See WCF 2. In both the OT and the NT, important matters were resolved only with the testimony of two or three witnesses see notes on Deut. The second and third witnesses operate together in Christ: blood and water signify his human body and death, as well as, his bodily resurrection see notes on Jn.
Water and the Spirit are also referenced by Jesus as he spoke to Nicodemus see notes on Jn. There John affirms the necessity of both physical and spiritual birth to enter the kingdom of God. Here, the three witnesses agree about the identity of Jesus the Messiah as the God-man, fully human and fully divine. Water and blood - 1 John water and blood. See BC See note on In Greek mythology, the gods of Olympus did not have blood, but ichor, a watery substance.
The Spirit, The Water, And The Blood – Grace thru faith
It is likely that those who left John's congregation recognized Christ's deity, but not his humanity. This reference to water and blood shows Jesus Christ was both God and man. In his Gospel, John uses the words by water three times in reference to John the Baptist see notes on Jn. Therefore, it is possible John is referencing Jesus' baptism with water at the beginning of his ministry, and the end of his earthly ministry with blood that references his crucifixion Testimony of God - 1 John testimony of God.
See WCF 1. John provides yet another group of three witnesses: the Father, the Spirit and the believer. Even the heavenly powers and the glory of the angels and the principalities both visible and invible, except they believe in the blood of Christ. They withhold themselves from Communion and prayer, because they confess not that communion is the flesh of our Savior Jesus Christ, which flesh suffered for our sins, and which in His loving-kindness the Father raised up.
Wengst rightly points out the difficulty of finding examples of Gnostic teachers who considered that Jesus was made up of a watery substance, without any human blood. There is some evidence, however, to suggest that some later Gnostics did think of Christ as consisting of an ethereal substance Tertullian, De carne Christi 6 and Adv.
Tertullian states, " Thus the official record of both substances represents him as both man and God: on the one hand born, on the other not born: on the one hand fleshly, on the other spiritual: on the one hand weak, on the other exceeding strong: on the one hand dying, on the other living. That these two sets of attributes, the divine and the human, are each kept distinct from the other, is of course accounted for by the equal verity of each nature, both flesh and spirit being in full degree what they claim to be: the powers of the Spirit of God proved Him God, the sufferings proved there was the flesh of man.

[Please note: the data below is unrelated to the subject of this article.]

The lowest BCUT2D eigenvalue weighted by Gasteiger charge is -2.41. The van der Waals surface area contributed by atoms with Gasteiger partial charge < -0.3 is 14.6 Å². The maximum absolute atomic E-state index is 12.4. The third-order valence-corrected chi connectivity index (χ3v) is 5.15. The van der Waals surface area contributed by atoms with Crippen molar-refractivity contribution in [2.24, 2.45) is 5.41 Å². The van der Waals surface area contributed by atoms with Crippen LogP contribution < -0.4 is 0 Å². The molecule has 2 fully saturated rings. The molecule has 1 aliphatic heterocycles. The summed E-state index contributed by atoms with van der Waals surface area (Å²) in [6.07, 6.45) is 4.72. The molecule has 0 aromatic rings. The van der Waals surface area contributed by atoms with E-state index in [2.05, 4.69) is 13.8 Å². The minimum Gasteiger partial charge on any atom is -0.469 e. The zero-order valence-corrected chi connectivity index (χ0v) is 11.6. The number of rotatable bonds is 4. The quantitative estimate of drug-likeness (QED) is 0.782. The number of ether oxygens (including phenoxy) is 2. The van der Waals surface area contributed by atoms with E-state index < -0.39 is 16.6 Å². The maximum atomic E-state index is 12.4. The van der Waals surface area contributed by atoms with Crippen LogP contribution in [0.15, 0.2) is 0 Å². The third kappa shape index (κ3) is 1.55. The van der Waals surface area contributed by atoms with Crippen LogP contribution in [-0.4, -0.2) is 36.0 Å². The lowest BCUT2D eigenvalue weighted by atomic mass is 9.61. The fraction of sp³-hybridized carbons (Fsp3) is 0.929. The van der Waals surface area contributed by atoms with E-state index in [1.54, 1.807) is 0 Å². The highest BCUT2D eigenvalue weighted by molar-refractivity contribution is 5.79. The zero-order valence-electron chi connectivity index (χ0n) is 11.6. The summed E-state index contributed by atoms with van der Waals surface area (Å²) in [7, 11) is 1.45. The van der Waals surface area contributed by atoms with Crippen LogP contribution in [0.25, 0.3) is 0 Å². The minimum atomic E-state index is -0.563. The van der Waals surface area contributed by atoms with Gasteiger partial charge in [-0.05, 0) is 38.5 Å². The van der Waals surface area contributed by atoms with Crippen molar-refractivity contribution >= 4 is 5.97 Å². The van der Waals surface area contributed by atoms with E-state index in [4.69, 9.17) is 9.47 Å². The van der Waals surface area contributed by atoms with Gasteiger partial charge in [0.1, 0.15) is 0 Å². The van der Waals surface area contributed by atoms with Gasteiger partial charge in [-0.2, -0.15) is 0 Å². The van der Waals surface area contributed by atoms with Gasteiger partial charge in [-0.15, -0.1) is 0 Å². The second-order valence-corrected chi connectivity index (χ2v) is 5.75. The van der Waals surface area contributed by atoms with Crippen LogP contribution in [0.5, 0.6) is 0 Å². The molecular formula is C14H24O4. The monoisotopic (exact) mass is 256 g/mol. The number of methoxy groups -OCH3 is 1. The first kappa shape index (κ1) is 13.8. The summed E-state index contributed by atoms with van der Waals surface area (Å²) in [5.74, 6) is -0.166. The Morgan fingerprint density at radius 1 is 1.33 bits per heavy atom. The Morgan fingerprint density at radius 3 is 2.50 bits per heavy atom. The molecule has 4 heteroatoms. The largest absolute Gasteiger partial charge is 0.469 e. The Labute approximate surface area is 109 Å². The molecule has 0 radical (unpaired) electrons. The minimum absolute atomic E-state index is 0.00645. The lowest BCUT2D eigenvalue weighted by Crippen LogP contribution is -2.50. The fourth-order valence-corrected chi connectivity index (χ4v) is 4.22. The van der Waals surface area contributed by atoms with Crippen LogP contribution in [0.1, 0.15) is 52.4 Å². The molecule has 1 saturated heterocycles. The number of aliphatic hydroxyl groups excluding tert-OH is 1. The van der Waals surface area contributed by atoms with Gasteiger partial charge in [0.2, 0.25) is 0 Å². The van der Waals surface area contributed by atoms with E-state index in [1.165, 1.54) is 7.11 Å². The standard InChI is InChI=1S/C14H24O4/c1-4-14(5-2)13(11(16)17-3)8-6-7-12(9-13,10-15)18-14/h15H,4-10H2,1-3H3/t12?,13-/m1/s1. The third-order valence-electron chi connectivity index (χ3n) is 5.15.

Indeed, in a passage which explicitly quoted John , Origen himself seems to make a similar point against celsus in Contra Celsum 2.
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In this passage Origen sees the water which flowed from the side of the crucified Jesus as a miraculous indication of his divinity. Celsus had asked, " What is the nature of the ichor in the body of the crucified Jesus? Is it such as flows in the bodies of the immortal god's". Celsus had drawn this conclusion in part from the Illiad, where Homer states concerning the wounding of Aphrodite, " and blood immortal flowed from the goddess, ichor, that which funds in the veins of the blessed divinities; since these eat no food, nor do they drink of the shinning wine, and therefore they have no blood and are called immortal.
Finally it should be noted that the notion of the water being a celestial substance which was part of Jesus' make-up is not as far-fetched as may appear at first sight.
After all, it is apparent from certain Jewish cosmogonies that water is one of the pre-existent substances which is used to make the world. It is not inconceivable therefore, that the author of 1 John wants to make the point that, as well as a celestial substance, there was human blood in Jesus' veins. As Joseph noted, is it certainly that something like a proto-Gnosticism in view, although recent scholarship has pushed back the dates of Gnosticism considerably later than was earlier assumed. Still, ideas start somewhere, and we seem to be seeing evidence in 1 John of at least a sort of incipient Gnosticism sufficient to deny the full reality of the humanity of Jesus.
We should note the concern that John has with the Messianic character of Jesus. In , he has said that it is everyone who believes that Jesus is the Messiah Christ who is born of God, and in , he notes the importance of believing that Jesus is the Son of God. Such a believer is the one who overcomes the world. The term "Son of God," among other things, is Messianic and harkens back to passages such as Psalm 2 see vv 7, 12 for explicit reference to "son" language spoken by Yahweh to His "Anointed," His Messiah.